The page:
Putting people first at work can improve productivity, increase employee engagement, and enhance customer service. All of which leads to greater profitability. It’s a win-win. But you’ll need to know how to put people first at work to leverage these benefits. This article shares examples from global organizations aiming to humanize their workplaces.
The Great Resignation is a good (if not great) indicator that employees continue to feel disengaged at work. That leads to lower motivation and higher turnover. When people don’t feel heard, are struggling with work-life balance, lack creativity or opportunity in their jobs, they’re unhappy at work. If they don’t have meaningful work or if they feel the environment is toxic, their engagement falters.
Yet, as this series on people-first work culture has explored, an employee-first culture is not only important but also within reach. See how some global enterprises have done it.
Happy, healthy hotel employees: Marriott International
Marriott International has a long-standing history of a people-first approach. In Forbes, Rasmus Hougaard describes the hotelier as “the epitome of a people-centric corporation.” Marriott holds true to the perspective, “If we take care of our people, they will take care of our customers, and the customers will come back.”
Back in the Great Depression, co-founders J.W. and Alice Marriott hired a staff doctor to ensure their employees had health care. That emphasis on happy, healthy employees persists today. The company created a “holistic employee well-being program,” which, in 2018, earned the American Psychological Association’s Psychologically Healthy Workplace and Organizational Excellence Award.
During the pandemic, the company’s leadership took salary cuts and continued to provide furloughed employees with health insurance.
Think time: Google
The tech giant has the scale and budget to do a great deal to engage employees. One policy it touts is “20 percent time,” which encourages people to think in new ways. The idea is that employees set aside a day a week to work on something new or outside your normal job function. Back in 2004, when Google went public, the founders wrote that this time, “empowers [employees] to be more creative and innovative. Many of our significant advances have happened in this manner.”
Employees can also stir the creative juices by getting out on the campus to enjoy a bowling alley and yoga rooms, free food and happy hours, commute buses with Internet access, and even free laundry service.
Trust your people: SAS
SAS, which is consistently at the top of the Great Places to Work rankings year after year, preceded Google in having an in-house daycare center, gym, and pool as well as work-life counseling (and, of course, snacks).
Another reason the company’s turnover rate is so low? Trust. The firm gives employees great flexibility on the hours they work and the time they take advantage of campus services.
Company CMO Jim Davis told Fast Company, “If you trust people, and you ask them to do something–and you treat them like a human being as opposed to a commodity where you try to squeeze something out–they’re going to work all sorts of hours. But they’re going to enjoy those hours as opposed to ‘slaving in the office.’”
If the culture fits: Zappos
At Zappos, the priorities include “Wowing customers even over everything else,” “Weirdness even over fitting in,” and “People happiness even over profit.” To that end, the company has many cultural initiatives intended to put people first at work. These include:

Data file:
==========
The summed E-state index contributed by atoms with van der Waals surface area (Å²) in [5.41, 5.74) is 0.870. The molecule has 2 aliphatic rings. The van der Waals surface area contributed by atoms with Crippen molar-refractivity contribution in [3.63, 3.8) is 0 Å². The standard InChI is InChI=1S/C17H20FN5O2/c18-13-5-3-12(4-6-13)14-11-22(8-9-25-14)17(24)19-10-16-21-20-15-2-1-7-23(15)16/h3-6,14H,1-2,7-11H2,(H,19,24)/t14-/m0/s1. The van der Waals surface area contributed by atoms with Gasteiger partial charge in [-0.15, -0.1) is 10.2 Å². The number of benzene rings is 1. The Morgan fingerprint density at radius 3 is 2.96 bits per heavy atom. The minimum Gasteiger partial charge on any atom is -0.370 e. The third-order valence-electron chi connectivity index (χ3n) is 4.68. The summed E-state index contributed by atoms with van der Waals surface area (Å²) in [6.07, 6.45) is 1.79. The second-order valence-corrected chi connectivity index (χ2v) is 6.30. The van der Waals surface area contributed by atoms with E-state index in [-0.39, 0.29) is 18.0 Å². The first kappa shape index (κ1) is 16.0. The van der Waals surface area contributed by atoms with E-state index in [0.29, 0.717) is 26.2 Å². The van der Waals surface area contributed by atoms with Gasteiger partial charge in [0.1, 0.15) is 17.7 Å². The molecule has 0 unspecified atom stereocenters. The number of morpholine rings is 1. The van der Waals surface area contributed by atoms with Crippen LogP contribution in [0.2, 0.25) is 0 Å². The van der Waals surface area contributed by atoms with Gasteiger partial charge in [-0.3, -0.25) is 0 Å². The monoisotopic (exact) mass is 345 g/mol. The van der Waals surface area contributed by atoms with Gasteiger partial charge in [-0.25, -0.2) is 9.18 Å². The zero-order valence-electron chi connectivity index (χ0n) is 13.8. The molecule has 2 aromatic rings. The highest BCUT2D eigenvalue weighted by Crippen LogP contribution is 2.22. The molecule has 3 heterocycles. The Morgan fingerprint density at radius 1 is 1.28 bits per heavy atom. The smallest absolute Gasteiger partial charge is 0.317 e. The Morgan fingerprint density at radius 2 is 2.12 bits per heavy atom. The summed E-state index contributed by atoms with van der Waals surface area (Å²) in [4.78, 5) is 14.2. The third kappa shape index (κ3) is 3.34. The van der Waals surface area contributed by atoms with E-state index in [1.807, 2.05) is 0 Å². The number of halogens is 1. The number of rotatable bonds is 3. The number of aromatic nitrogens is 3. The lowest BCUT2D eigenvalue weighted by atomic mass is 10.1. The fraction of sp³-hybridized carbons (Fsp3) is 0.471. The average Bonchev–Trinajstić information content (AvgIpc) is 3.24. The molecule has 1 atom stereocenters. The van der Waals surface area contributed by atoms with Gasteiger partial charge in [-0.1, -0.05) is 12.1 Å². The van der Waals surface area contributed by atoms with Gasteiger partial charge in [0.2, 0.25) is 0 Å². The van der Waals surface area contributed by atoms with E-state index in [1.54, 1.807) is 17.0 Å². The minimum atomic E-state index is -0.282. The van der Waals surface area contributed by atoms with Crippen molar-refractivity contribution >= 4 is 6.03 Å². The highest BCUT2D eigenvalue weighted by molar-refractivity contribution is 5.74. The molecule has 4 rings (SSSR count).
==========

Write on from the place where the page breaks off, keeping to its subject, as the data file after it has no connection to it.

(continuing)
- Offering a $1,000 bonus to quit if the Zappos culture is not a fit for new employees.
- Letting employees work from local restaurants where the company pays for the WiFi.
- Hosting a “Weird Talent Show” to give people a chance to shine.
- Encouraging everyone to decorate their own office conference rooms.
- Closing to customers three days a year for all-hands meetings that everyone must attend.
“Yeah Team!”: Jet Blue
One way Jet Blue puts people first is by endorsing celebration of each other’s accomplishments. The company introduced a peer-to-peer recognition system focused on company values and employee satisfaction surged by 88 percent. As Deloitte points out, that increase makes sense because of the positive physiological effects of saying thank you — “it releases oxytocin, a hormone that makes people more relaxed, collaborative, and happy.”
No expiry date on transparency: Whole Foods
Deloitte’s article on “Becoming irresistible” with “a new model for employee engagement” also highlighted Whole Foods. The grocer releases every employee’s total salary and bonuses in its annual wage disclosure report. Employees concerned about their compensation can make an appointment with HR to discuss it.
The wage transparency is motivational, according to Whole Foods CEO John Mackey. “It gives people something to strive for.” At the same time it provides room to fix mistakes. Giving people the opportunity to complain lets you address discrepancies.“At other times, though, [the pay] is correct, and you can defend it. And then you’re pointing out to people what the organization most values and rewards.”
Win-win putting people first at work
Emphasizing people and profitability equally benefits the organization. It’s doubtful there was a name on this list you didn’t know. With better employee retention comes improved customer satisfaction.
There are myriad employee engagement strategies you can employ. This article has shared some success stories with people-first work cultures. Find out how your people view your organization’s culture (perhaps with a company culture survey template?) and make better decisions about how and where to build in improvements.